ROCKY MOUNT, N.C. (WNCN) — Dozens of murders in Rocky Mount are still unsolved mysteries and the families of the victims are still desperate for answers.
It’s been 20 years since Andre Avent’s brother was murdered and investigators still have no leads.
“He has a killer still walking around eating, living, enjoying life,” said Andre Avent.
On December 29, 1999, 19-year-old Melvin Avent was shot and killed at the intersection of Luper and Mullins streets.
Andre Avent says he was on the phone with his brother when he died.
“I heard somebody running, chasing him and I’m like ‘what’s going on, is this a movie or is this something that’s not real?’ Because I didn’t even know it was my brother on the phone until at the end when I heard him say ‘you don’t have to do that to me’ and they shot my brother,” Andre Avent recalled.
Melvin Avent’s case is just one of dozens of murders in Rocky Mount that remain unsolved.
“Where are the resources? What does Rocky Mount do? Nothing,” said Andre Avent. “Like I said, just another cold case.”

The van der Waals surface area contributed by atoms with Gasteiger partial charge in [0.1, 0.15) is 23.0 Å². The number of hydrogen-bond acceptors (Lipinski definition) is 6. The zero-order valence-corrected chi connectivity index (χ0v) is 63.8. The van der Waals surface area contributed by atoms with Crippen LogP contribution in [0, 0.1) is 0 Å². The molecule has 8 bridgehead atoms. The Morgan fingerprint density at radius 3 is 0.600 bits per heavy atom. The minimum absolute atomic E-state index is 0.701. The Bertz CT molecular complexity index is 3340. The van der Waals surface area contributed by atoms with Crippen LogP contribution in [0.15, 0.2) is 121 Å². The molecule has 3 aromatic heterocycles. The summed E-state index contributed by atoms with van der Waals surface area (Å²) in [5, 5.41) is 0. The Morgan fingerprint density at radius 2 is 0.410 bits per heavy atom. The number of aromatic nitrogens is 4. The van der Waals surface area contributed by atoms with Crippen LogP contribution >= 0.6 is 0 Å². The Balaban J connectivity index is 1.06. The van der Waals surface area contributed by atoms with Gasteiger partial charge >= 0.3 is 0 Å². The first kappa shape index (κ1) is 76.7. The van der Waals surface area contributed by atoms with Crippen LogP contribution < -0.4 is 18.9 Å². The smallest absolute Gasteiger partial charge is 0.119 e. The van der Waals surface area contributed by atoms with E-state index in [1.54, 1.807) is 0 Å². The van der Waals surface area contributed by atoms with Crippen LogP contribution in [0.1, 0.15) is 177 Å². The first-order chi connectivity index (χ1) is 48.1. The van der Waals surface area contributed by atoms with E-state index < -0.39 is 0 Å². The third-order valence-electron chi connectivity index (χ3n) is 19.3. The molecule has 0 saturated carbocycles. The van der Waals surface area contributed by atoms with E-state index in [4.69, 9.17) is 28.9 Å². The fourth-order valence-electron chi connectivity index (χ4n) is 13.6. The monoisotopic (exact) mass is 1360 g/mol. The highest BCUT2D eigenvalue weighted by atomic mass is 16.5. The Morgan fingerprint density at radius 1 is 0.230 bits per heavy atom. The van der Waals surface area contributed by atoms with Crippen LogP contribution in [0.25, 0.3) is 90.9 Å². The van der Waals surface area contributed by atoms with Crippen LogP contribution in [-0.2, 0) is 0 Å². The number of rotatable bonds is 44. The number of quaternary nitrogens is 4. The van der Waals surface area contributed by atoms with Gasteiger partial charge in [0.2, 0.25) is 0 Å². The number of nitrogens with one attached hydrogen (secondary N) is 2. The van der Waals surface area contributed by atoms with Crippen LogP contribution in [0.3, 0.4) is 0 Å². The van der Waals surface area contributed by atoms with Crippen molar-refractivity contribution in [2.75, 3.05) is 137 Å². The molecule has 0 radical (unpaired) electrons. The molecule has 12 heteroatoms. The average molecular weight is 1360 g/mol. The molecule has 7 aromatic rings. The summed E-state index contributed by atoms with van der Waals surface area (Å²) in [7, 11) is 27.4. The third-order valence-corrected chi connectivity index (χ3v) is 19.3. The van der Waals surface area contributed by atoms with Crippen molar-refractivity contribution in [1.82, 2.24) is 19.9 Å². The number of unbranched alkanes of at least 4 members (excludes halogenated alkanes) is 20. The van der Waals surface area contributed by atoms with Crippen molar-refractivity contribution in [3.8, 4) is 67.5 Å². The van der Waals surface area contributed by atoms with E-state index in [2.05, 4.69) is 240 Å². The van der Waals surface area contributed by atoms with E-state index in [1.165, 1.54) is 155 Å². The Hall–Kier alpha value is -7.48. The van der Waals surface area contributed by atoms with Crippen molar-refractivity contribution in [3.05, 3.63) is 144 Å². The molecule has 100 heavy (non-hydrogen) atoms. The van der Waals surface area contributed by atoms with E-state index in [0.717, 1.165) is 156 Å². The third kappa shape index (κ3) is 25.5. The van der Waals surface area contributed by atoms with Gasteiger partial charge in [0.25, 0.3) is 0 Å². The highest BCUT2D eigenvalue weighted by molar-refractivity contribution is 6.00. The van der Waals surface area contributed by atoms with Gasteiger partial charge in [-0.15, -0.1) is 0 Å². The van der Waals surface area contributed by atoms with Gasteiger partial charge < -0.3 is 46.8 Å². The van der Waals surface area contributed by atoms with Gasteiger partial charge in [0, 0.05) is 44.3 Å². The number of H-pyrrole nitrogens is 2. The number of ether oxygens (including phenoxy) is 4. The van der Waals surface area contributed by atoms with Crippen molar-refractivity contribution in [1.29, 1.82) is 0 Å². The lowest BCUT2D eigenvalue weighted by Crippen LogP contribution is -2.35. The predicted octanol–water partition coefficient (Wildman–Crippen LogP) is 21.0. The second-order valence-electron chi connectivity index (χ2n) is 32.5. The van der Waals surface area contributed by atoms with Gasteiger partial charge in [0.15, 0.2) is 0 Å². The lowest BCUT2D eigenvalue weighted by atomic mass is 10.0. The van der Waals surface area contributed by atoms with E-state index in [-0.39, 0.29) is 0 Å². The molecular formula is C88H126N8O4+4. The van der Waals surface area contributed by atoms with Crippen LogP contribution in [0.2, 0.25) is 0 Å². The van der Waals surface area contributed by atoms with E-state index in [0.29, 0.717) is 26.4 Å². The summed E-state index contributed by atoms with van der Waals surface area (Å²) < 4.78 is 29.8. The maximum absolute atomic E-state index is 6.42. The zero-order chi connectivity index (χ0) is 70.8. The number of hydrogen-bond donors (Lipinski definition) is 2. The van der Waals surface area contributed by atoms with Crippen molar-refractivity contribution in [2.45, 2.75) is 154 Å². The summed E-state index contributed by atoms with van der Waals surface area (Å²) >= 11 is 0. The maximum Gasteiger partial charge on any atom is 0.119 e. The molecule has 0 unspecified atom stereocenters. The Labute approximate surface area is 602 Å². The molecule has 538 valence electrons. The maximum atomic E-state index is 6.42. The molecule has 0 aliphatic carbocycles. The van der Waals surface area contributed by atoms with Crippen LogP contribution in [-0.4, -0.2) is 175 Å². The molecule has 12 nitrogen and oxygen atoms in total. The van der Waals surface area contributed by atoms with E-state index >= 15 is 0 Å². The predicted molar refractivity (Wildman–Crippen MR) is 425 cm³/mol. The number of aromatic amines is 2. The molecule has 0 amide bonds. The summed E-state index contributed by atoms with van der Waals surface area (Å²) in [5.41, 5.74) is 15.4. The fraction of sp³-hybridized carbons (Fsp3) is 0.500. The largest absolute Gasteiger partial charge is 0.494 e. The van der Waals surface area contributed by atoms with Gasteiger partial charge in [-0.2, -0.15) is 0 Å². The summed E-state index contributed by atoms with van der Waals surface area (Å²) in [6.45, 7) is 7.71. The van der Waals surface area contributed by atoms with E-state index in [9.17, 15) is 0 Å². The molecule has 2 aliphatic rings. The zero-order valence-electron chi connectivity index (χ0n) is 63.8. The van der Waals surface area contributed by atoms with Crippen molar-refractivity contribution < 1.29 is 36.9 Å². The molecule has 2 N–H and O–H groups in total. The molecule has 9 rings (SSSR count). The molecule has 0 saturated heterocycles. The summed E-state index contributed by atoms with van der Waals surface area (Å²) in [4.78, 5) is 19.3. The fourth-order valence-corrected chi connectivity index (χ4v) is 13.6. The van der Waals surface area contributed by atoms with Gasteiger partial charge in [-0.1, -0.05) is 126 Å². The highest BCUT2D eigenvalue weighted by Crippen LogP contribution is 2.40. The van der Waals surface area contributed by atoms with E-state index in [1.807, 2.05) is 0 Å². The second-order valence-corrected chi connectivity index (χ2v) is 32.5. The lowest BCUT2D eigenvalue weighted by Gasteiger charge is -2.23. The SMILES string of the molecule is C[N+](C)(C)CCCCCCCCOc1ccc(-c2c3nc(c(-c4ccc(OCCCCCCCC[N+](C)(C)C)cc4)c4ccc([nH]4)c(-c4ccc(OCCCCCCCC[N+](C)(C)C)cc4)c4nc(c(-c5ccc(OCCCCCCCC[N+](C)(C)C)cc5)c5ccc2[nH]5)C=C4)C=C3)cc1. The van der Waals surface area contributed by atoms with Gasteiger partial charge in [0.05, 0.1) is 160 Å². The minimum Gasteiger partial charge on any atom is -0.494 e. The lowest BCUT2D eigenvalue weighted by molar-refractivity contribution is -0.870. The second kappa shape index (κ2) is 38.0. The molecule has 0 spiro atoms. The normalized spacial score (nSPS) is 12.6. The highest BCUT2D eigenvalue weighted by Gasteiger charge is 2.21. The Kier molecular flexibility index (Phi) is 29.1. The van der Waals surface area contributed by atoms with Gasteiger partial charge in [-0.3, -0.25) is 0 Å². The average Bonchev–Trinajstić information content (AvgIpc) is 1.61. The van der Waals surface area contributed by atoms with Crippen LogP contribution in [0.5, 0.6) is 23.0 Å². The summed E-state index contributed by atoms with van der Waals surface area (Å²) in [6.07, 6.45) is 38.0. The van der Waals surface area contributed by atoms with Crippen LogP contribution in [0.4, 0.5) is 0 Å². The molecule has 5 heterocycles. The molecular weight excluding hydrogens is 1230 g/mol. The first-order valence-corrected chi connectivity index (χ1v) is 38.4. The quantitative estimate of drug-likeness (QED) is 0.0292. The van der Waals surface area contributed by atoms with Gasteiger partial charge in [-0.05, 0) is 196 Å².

A year ago CBS 17 reported about a new cold case homicide task force created by Rocky Mount police.
“When you work the case and it goes cold, it tends to sit on a shelf,” said Don Mosley, Interim Division Head of Criminal Investigation for the Rocky Mount Police Department.
Mosley says the task force was made up of retired officers that worked with investigators to solve these cases.
“We couldn’t keep up with the pace of the panel that was working the case,” said Mosley “They weren’t actually doing any fieldwork, they were strictly sitting in here looking at the cases, reviewing evidence and were ready to move on when we hadn’t had a chance to run down all the leads.”
Now, only one full-time investigator is dedicated to solving cold cases and one part-time retiree comes in to help.
“It’s a slower process,” said Mosley. “It’s a more methodical process then we originally thought it was gonna be, but I think in the end it’s gonna pay dividends, if for no other reason that we can get the cases caught up to a current level of competence.”
From 1996 to May 2018 Rocky Mount had 51 cold cases.
CBS 17 asked police for an updated number but they said they weren’t sure because their reporting system had changed, however they believe the number is around 55.
“Two people to solve 50 some odd murders,” said Andre Avent. “That’s it? Where is our taxpayer dollars going? I guess they just want to sweep it up under the rug.”
Just for comparison, Rocky Mount and Chapel Hill are similar size cities. CBS 17 called Chapel Hill to see how many cases they had open during the same time period. They told us they have zero cold cases.